I suppose I must have rented How To Beat the High Cost of Living (a title I will ensure I don't have to type out in full again in this post) because of the cover, which seemed to promise a sartorially compromised Jessica Lange. Lange, of course, was sensationally gorgeous at this time, with only King Kong behind her, and Postman Always Rings Twice around the corner: beautiful to a degree few could boast since Veronica Lake. (The promised nude-in-a-barrel scene never materialised, though.)
An incidental reward would have been the re-teaming of Richard Benjamin - then my favourite comic actor, mainly on account of Love at First Bite - and his co-star from that magnificent movie, Susan St James, who has a nice husky voice, a good way with a one-liner and, this time round, dark hair. (What I didn't realise until recently is that the film is also written by the same screenwriter, Robert Kaufman.) Jane Curtin, too: it's nice to see the two stars of Kate and Allie teamed before they were Kate and Allie (if anyone remembers Kate and Allie, that is).

But you still haven't told us anything about it, Matthew.
Okay, okay. Don't rush me.
It's a caper comedy, with Curtin, St James and Lange as three old school friends who are desperately in need of money and decide to stage a robbery. Their local mall is doing a promotional competition the centrepiece of which is a giant 'money ball', a glass sphere stuffed with thousands of dollars in notes. The mall is next to a river, and the gals plan to canoe into an underground tunnel, come up underneath the ball and steal the money. Needless to say, it doesn't all go to plan.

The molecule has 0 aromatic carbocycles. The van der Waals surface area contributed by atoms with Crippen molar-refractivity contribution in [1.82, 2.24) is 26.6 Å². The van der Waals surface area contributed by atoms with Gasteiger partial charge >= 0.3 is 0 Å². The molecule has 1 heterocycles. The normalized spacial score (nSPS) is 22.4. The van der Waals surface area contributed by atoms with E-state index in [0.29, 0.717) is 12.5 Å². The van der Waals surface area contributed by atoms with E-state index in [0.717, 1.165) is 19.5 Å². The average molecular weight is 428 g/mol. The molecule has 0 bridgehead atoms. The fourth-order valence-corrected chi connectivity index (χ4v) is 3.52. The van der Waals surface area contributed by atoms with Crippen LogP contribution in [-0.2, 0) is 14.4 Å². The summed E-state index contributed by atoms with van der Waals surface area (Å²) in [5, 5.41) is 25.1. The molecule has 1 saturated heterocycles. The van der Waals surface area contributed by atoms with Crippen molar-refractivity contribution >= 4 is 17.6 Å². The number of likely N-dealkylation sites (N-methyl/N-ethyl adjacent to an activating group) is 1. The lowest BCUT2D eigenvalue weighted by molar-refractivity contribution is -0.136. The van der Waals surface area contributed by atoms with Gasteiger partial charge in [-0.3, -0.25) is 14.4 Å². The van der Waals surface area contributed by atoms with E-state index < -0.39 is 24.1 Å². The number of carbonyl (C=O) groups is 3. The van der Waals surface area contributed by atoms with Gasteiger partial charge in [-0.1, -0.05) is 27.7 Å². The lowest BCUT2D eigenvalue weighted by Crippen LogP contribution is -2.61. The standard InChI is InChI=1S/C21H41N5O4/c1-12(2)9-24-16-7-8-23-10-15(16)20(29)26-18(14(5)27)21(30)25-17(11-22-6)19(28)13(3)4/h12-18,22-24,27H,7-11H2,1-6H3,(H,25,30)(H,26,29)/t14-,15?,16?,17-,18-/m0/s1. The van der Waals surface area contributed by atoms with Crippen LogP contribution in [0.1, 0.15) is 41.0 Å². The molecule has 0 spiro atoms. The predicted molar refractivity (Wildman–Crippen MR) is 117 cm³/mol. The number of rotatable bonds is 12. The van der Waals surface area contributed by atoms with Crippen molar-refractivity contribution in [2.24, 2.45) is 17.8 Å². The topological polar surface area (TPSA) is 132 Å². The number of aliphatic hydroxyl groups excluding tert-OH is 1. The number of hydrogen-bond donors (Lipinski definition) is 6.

There. Happy now?

There are a few laughs, lots of smiles, more plot and characterisation than you'd get today if you stacked twenty comparable movies end to end, and a friendly cast of players, a bit like in Cheers.
I have to say I enjoyed it as much as ever, if not more.
Do I urge you to seek it out? Not really. There's too much in my appreciation of it that's accidental and purely personal, and even I don't know how much is objective and how much sheer familiarity, and while it's far from inconceivable that you'll enjoy it, I'd be surprised if you were driven to own and cherish it as I do.
But I expect that a lot of people reading this will know what I am talking about, and will have a film or group of films that they love and react to in the same way, because of some accident of historical circumstances unique to them.
So I suppose what I'm really recommending you watch is whatever those films happen to be for you.